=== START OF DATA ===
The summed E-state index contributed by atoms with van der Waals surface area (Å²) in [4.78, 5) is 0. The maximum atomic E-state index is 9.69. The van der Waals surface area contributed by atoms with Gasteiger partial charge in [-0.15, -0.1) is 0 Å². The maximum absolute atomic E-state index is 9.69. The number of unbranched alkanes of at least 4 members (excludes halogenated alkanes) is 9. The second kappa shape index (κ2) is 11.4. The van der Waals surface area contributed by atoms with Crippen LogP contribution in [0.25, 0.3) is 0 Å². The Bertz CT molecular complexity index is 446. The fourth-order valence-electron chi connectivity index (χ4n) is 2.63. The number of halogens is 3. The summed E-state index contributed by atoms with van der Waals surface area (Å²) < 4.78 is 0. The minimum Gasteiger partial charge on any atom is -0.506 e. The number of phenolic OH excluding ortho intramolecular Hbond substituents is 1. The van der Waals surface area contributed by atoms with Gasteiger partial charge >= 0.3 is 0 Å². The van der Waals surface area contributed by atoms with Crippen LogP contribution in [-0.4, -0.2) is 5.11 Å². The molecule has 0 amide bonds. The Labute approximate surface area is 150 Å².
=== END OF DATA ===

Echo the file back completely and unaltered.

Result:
The summed E-state index contributed by atoms with van der Waals surface area (Å²) in [4.78, 5) is 0. The maximum atomic E-state index is 9.69. The van der Waals surface area contributed by atoms with Gasteiger partial charge in [-0.15, -0.1) is 0 Å². The maximum absolute atomic E-state index is 9.69. The number of unbranched alkanes of at least 4 members (excludes halogenated alkanes) is 9. The second kappa shape index (κ2) is 11.4. The van der Waals surface area contributed by atoms with Crippen LogP contribution in [0.25, 0.3) is 0 Å². The Bertz CT molecular complexity index is 446. The fourth-order valence-electron chi connectivity index (χ4n) is 2.63. The number of halogens is 3. The summed E-state index contributed by atoms with van der Waals surface area (Å²) < 4.78 is 0. The minimum Gasteiger partial charge on any atom is -0.506 e. The number of phenolic OH excluding ortho intramolecular Hbond substituents is 1. The van der Waals surface area contributed by atoms with Gasteiger partial charge >= 0.3 is 0 Å². The van der Waals surface area contributed by atoms with Crippen LogP contribution in [-0.4, -0.2) is 5.11 Å². The molecule has 0 amide bonds. The Labute approximate surface area is 150 Å².